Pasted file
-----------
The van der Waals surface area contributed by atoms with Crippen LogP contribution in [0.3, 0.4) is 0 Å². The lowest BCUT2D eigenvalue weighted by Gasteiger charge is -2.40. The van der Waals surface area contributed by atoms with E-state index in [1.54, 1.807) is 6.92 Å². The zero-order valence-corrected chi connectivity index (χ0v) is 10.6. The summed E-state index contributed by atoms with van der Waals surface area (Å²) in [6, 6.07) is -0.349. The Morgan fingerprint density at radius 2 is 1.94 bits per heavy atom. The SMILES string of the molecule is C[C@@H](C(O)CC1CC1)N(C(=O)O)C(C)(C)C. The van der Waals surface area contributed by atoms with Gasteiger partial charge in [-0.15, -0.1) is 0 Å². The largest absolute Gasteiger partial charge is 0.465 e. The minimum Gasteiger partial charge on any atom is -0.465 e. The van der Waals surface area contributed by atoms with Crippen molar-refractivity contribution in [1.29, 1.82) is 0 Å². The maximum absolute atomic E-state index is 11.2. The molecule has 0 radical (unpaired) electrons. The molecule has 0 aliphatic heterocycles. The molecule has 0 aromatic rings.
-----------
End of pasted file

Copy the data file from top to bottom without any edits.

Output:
The van der Waals surface area contributed by atoms with Crippen LogP contribution in [0.3, 0.4) is 0 Å². The lowest BCUT2D eigenvalue weighted by Gasteiger charge is -2.40. The van der Waals surface area contributed by atoms with E-state index in [1.54, 1.807) is 6.92 Å². The zero-order valence-corrected chi connectivity index (χ0v) is 10.6. The summed E-state index contributed by atoms with van der Waals surface area (Å²) in [6, 6.07) is -0.349. The Morgan fingerprint density at radius 2 is 1.94 bits per heavy atom. The SMILES string of the molecule is C[C@@H](C(O)CC1CC1)N(C(=O)O)C(C)(C)C. The van der Waals surface area contributed by atoms with Gasteiger partial charge in [-0.15, -0.1) is 0 Å². The largest absolute Gasteiger partial charge is 0.465 e. The minimum Gasteiger partial charge on any atom is -0.465 e. The van der Waals surface area contributed by atoms with Crippen molar-refractivity contribution in [1.29, 1.82) is 0 Å². The maximum absolute atomic E-state index is 11.2. The molecule has 0 radical (unpaired) electrons. The molecule has 0 aliphatic heterocycles. The molecule has 0 aromatic rings.